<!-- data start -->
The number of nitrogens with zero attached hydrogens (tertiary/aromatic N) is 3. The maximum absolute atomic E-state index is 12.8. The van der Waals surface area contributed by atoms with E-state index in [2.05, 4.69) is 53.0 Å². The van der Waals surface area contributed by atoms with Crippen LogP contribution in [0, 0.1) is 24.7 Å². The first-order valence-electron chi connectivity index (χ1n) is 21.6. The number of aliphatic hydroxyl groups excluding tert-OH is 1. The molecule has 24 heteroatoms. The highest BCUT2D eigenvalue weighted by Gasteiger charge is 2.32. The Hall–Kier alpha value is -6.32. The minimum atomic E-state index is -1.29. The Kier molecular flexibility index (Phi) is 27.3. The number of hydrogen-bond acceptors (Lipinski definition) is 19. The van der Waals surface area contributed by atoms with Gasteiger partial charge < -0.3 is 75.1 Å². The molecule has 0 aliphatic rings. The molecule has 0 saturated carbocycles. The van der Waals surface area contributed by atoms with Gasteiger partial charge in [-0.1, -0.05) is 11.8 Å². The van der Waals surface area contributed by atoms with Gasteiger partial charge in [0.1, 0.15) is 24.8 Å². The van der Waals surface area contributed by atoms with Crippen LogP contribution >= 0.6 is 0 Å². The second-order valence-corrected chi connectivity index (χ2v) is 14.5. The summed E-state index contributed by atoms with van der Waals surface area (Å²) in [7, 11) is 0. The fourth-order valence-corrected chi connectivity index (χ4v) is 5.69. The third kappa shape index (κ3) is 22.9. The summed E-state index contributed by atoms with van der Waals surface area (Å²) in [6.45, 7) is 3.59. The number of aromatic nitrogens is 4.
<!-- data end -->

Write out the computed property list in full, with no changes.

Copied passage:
The number of nitrogens with zero attached hydrogens (tertiary/aromatic N) is 3. The maximum absolute atomic E-state index is 12.8. The van der Waals surface area contributed by atoms with E-state index in [2.05, 4.69) is 53.0 Å². The van der Waals surface area contributed by atoms with Crippen LogP contribution in [0, 0.1) is 24.7 Å². The first-order valence-electron chi connectivity index (χ1n) is 21.6. The number of aliphatic hydroxyl groups excluding tert-OH is 1. The molecule has 24 heteroatoms. The highest BCUT2D eigenvalue weighted by Gasteiger charge is 2.32. The Hall–Kier alpha value is -6.32. The minimum atomic E-state index is -1.29. The Kier molecular flexibility index (Phi) is 27.3. The number of hydrogen-bond acceptors (Lipinski definition) is 19. The van der Waals surface area contributed by atoms with Gasteiger partial charge < -0.3 is 75.1 Å². The molecule has 0 aliphatic rings. The molecule has 0 saturated carbocycles. The van der Waals surface area contributed by atoms with Gasteiger partial charge in [-0.1, -0.05) is 11.8 Å². The van der Waals surface area contributed by atoms with Gasteiger partial charge in [0.1, 0.15) is 24.8 Å². The van der Waals surface area contributed by atoms with Crippen LogP contribution >= 0.6 is 0 Å². The second-order valence-corrected chi connectivity index (χ2v) is 14.5. The summed E-state index contributed by atoms with van der Waals surface area (Å²) in [7, 11) is 0. The fourth-order valence-corrected chi connectivity index (χ4v) is 5.69. The third kappa shape index (κ3) is 22.9. The summed E-state index contributed by atoms with van der Waals surface area (Å²) in [6.45, 7) is 3.59. The number of aromatic nitrogens is 4.